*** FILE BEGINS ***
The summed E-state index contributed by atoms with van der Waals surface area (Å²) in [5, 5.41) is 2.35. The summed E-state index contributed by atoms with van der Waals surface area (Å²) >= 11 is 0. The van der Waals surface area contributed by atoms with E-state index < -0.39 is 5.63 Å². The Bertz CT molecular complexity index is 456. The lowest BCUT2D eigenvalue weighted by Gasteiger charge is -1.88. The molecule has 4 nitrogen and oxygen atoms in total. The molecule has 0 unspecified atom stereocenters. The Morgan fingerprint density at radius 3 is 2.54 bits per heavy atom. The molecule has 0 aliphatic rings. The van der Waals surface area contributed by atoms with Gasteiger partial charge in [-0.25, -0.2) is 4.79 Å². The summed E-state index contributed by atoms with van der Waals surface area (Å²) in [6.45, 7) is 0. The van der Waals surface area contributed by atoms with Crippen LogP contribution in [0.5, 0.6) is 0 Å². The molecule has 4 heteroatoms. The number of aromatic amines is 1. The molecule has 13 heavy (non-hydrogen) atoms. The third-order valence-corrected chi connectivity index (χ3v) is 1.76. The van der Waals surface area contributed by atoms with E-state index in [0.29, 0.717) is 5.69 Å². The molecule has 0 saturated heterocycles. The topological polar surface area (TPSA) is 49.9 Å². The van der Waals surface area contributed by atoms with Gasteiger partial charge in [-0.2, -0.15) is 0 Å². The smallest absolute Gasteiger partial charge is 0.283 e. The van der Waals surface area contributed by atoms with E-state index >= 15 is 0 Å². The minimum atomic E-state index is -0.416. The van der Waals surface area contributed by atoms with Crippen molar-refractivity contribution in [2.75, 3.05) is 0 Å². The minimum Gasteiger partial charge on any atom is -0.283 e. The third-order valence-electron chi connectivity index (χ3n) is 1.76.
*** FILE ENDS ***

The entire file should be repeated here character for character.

The summed E-state index contributed by atoms with van der Waals surface area (Å²) in [5, 5.41) is 2.35. The summed E-state index contributed by atoms with van der Waals surface area (Å²) >= 11 is 0. The van der Waals surface area contributed by atoms with E-state index < -0.39 is 5.63 Å². The Bertz CT molecular complexity index is 456. The lowest BCUT2D eigenvalue weighted by Gasteiger charge is -1.88. The molecule has 4 nitrogen and oxygen atoms in total. The molecule has 0 unspecified atom stereocenters. The Morgan fingerprint density at radius 3 is 2.54 bits per heavy atom. The molecule has 0 aliphatic rings. The van der Waals surface area contributed by atoms with Gasteiger partial charge in [-0.25, -0.2) is 4.79 Å². The summed E-state index contributed by atoms with van der Waals surface area (Å²) in [6.45, 7) is 0. The van der Waals surface area contributed by atoms with Crippen LogP contribution in [0.5, 0.6) is 0 Å². The molecule has 4 heteroatoms. The number of aromatic amines is 1. The molecule has 13 heavy (non-hydrogen) atoms. The third-order valence-corrected chi connectivity index (χ3v) is 1.76. The van der Waals surface area contributed by atoms with E-state index in [0.29, 0.717) is 5.69 Å². The molecule has 0 saturated heterocycles. The topological polar surface area (TPSA) is 49.9 Å². The van der Waals surface area contributed by atoms with Gasteiger partial charge in [-0.2, -0.15) is 0 Å². The smallest absolute Gasteiger partial charge is 0.283 e. The van der Waals surface area contributed by atoms with E-state index >= 15 is 0 Å². The minimum atomic E-state index is -0.416. The van der Waals surface area contributed by atoms with Crippen molar-refractivity contribution in [2.75, 3.05) is 0 Å². The minimum Gasteiger partial charge on any atom is -0.283 e. The third-order valence-electron chi connectivity index (χ3n) is 1.76.